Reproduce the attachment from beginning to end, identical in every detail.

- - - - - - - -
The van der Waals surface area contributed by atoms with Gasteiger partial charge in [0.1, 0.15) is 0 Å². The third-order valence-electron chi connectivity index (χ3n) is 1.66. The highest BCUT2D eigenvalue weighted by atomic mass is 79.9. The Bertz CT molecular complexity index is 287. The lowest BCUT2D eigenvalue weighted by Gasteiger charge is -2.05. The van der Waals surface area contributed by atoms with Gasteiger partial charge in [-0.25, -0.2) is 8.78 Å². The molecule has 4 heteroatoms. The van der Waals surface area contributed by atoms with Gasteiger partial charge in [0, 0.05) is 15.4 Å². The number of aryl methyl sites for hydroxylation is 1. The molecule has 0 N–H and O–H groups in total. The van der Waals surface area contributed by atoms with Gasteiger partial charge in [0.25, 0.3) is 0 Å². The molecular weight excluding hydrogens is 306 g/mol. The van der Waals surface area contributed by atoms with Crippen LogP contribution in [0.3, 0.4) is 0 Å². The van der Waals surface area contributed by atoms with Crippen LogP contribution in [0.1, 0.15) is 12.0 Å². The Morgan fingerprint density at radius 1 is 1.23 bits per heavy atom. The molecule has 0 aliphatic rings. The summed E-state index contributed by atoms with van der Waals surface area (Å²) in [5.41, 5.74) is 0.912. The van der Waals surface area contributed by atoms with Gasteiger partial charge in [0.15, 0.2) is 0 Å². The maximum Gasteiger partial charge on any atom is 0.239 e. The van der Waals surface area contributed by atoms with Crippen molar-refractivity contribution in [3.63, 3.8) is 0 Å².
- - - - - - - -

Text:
The van der Waals surface area contributed by atoms with Gasteiger partial charge in [0.1, 0.15) is 0 Å². The third-order valence-electron chi connectivity index (χ3n) is 1.66. The highest BCUT2D eigenvalue weighted by atomic mass is 79.9. The Bertz CT molecular complexity index is 287. The lowest BCUT2D eigenvalue weighted by Gasteiger charge is -2.05. The van der Waals surface area contributed by atoms with Gasteiger partial charge in [-0.25, -0.2) is 8.78 Å². The molecule has 4 heteroatoms. The van der Waals surface area contributed by atoms with Gasteiger partial charge in [0, 0.05) is 15.4 Å². The number of aryl methyl sites for hydroxylation is 1. The molecule has 0 N–H and O–H groups in total. The van der Waals surface area contributed by atoms with Gasteiger partial charge in [0.25, 0.3) is 0 Å². The molecular weight excluding hydrogens is 306 g/mol. The van der Waals surface area contributed by atoms with Crippen LogP contribution in [0.3, 0.4) is 0 Å². The van der Waals surface area contributed by atoms with Crippen LogP contribution in [0.1, 0.15) is 12.0 Å². The Morgan fingerprint density at radius 1 is 1.23 bits per heavy atom. The molecule has 0 aliphatic rings. The summed E-state index contributed by atoms with van der Waals surface area (Å²) in [5.41, 5.74) is 0.912. The van der Waals surface area contributed by atoms with Gasteiger partial charge in [0.15, 0.2) is 0 Å². The maximum Gasteiger partial charge on any atom is 0.239 e. The van der Waals surface area contributed by atoms with Crippen molar-refractivity contribution in [3.63, 3.8) is 0 Å².